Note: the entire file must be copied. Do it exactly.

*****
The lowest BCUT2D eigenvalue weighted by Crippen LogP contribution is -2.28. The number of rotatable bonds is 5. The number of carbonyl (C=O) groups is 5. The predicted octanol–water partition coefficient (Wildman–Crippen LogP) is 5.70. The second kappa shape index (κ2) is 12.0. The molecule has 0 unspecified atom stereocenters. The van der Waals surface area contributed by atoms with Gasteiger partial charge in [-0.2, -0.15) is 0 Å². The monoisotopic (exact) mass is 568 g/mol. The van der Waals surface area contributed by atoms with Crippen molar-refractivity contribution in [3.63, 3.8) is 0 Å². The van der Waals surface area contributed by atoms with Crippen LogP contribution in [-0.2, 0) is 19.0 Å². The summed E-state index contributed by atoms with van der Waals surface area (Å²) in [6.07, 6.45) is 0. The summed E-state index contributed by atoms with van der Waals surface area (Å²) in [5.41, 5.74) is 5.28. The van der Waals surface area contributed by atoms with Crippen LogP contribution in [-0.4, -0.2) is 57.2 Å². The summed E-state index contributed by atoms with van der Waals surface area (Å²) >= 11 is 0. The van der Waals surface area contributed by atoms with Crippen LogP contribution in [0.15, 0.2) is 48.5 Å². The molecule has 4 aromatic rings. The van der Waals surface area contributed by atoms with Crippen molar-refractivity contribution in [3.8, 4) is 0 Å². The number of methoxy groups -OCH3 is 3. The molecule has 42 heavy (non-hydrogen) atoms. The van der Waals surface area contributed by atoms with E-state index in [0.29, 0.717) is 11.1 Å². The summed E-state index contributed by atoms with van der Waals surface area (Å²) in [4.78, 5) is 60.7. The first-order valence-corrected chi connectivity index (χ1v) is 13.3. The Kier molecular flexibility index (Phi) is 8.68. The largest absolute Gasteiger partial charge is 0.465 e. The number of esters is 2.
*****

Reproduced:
The lowest BCUT2D eigenvalue weighted by Crippen LogP contribution is -2.28. The number of rotatable bonds is 5. The number of carbonyl (C=O) groups is 5. The predicted octanol–water partition coefficient (Wildman–Crippen LogP) is 5.70. The second kappa shape index (κ2) is 12.0. The molecule has 0 unspecified atom stereocenters. The van der Waals surface area contributed by atoms with Gasteiger partial charge in [-0.2, -0.15) is 0 Å². The monoisotopic (exact) mass is 568 g/mol. The van der Waals surface area contributed by atoms with Crippen molar-refractivity contribution in [3.63, 3.8) is 0 Å². The van der Waals surface area contributed by atoms with Crippen LogP contribution in [-0.2, 0) is 19.0 Å². The summed E-state index contributed by atoms with van der Waals surface area (Å²) in [6.07, 6.45) is 0. The summed E-state index contributed by atoms with van der Waals surface area (Å²) in [5.41, 5.74) is 5.28. The van der Waals surface area contributed by atoms with Crippen LogP contribution in [-0.4, -0.2) is 57.2 Å². The summed E-state index contributed by atoms with van der Waals surface area (Å²) >= 11 is 0. The van der Waals surface area contributed by atoms with Crippen LogP contribution in [0.15, 0.2) is 48.5 Å². The molecule has 4 aromatic rings. The van der Waals surface area contributed by atoms with Crippen molar-refractivity contribution in [3.8, 4) is 0 Å². The number of methoxy groups -OCH3 is 3. The molecule has 42 heavy (non-hydrogen) atoms. The van der Waals surface area contributed by atoms with E-state index in [0.29, 0.717) is 11.1 Å². The summed E-state index contributed by atoms with van der Waals surface area (Å²) in [4.78, 5) is 60.7. The first-order valence-corrected chi connectivity index (χ1v) is 13.3. The Kier molecular flexibility index (Phi) is 8.68. The largest absolute Gasteiger partial charge is 0.465 e. The number of esters is 2.